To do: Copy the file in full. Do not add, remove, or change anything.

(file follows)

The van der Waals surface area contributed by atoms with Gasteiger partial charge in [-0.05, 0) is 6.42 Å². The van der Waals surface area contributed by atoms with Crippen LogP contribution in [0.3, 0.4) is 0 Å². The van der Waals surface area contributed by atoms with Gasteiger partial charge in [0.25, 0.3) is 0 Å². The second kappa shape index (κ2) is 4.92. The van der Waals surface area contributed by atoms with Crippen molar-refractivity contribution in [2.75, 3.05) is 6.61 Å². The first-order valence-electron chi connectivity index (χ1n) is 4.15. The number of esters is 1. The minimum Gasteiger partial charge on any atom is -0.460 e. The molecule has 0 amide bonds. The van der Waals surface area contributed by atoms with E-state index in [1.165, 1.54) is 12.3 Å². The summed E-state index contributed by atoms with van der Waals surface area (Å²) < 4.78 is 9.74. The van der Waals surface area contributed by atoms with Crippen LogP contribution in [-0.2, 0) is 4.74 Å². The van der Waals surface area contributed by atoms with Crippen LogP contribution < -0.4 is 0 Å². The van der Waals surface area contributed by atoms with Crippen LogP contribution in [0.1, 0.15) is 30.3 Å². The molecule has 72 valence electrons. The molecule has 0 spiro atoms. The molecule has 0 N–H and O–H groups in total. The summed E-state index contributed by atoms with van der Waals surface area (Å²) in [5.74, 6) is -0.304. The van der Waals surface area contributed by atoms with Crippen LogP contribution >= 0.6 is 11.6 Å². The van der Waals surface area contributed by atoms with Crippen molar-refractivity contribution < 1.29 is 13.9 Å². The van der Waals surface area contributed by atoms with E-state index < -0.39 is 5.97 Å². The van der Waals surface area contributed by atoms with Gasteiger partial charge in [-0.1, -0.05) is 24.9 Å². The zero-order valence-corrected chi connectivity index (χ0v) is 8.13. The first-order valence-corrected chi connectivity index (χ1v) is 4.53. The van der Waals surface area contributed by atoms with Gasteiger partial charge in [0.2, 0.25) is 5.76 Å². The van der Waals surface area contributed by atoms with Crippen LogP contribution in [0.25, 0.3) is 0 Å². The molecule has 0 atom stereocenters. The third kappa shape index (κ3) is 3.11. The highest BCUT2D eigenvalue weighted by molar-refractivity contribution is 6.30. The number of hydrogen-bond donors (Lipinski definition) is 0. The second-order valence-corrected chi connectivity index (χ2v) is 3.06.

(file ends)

The van der Waals surface area contributed by atoms with Gasteiger partial charge in [-0.05, 0) is 6.42 Å². The van der Waals surface area contributed by atoms with Crippen LogP contribution in [0.3, 0.4) is 0 Å². The van der Waals surface area contributed by atoms with Gasteiger partial charge in [0.25, 0.3) is 0 Å². The second kappa shape index (κ2) is 4.92. The van der Waals surface area contributed by atoms with Crippen molar-refractivity contribution in [2.75, 3.05) is 6.61 Å². The first-order valence-electron chi connectivity index (χ1n) is 4.15. The number of esters is 1. The minimum Gasteiger partial charge on any atom is -0.460 e. The molecule has 0 amide bonds. The van der Waals surface area contributed by atoms with E-state index in [1.165, 1.54) is 12.3 Å². The summed E-state index contributed by atoms with van der Waals surface area (Å²) < 4.78 is 9.74. The van der Waals surface area contributed by atoms with Crippen LogP contribution in [-0.2, 0) is 4.74 Å². The van der Waals surface area contributed by atoms with Crippen LogP contribution < -0.4 is 0 Å². The van der Waals surface area contributed by atoms with Crippen LogP contribution in [0.1, 0.15) is 30.3 Å². The molecule has 72 valence electrons. The molecule has 0 spiro atoms. The molecule has 0 N–H and O–H groups in total. The summed E-state index contributed by atoms with van der Waals surface area (Å²) in [5.74, 6) is -0.304. The van der Waals surface area contributed by atoms with Crippen LogP contribution >= 0.6 is 11.6 Å². The van der Waals surface area contributed by atoms with Crippen molar-refractivity contribution < 1.29 is 13.9 Å². The van der Waals surface area contributed by atoms with E-state index < -0.39 is 5.97 Å². The van der Waals surface area contributed by atoms with Gasteiger partial charge in [-0.1, -0.05) is 24.9 Å². The zero-order valence-corrected chi connectivity index (χ0v) is 8.13. The first-order valence-corrected chi connectivity index (χ1v) is 4.53. The van der Waals surface area contributed by atoms with Gasteiger partial charge in [0.2, 0.25) is 5.76 Å². The van der Waals surface area contributed by atoms with Crippen LogP contribution in [0.25, 0.3) is 0 Å². The molecule has 0 atom stereocenters. The third kappa shape index (κ3) is 3.11. The highest BCUT2D eigenvalue weighted by molar-refractivity contribution is 6.30. The number of hydrogen-bond donors (Lipinski definition) is 0. The second-order valence-corrected chi connectivity index (χ2v) is 3.06.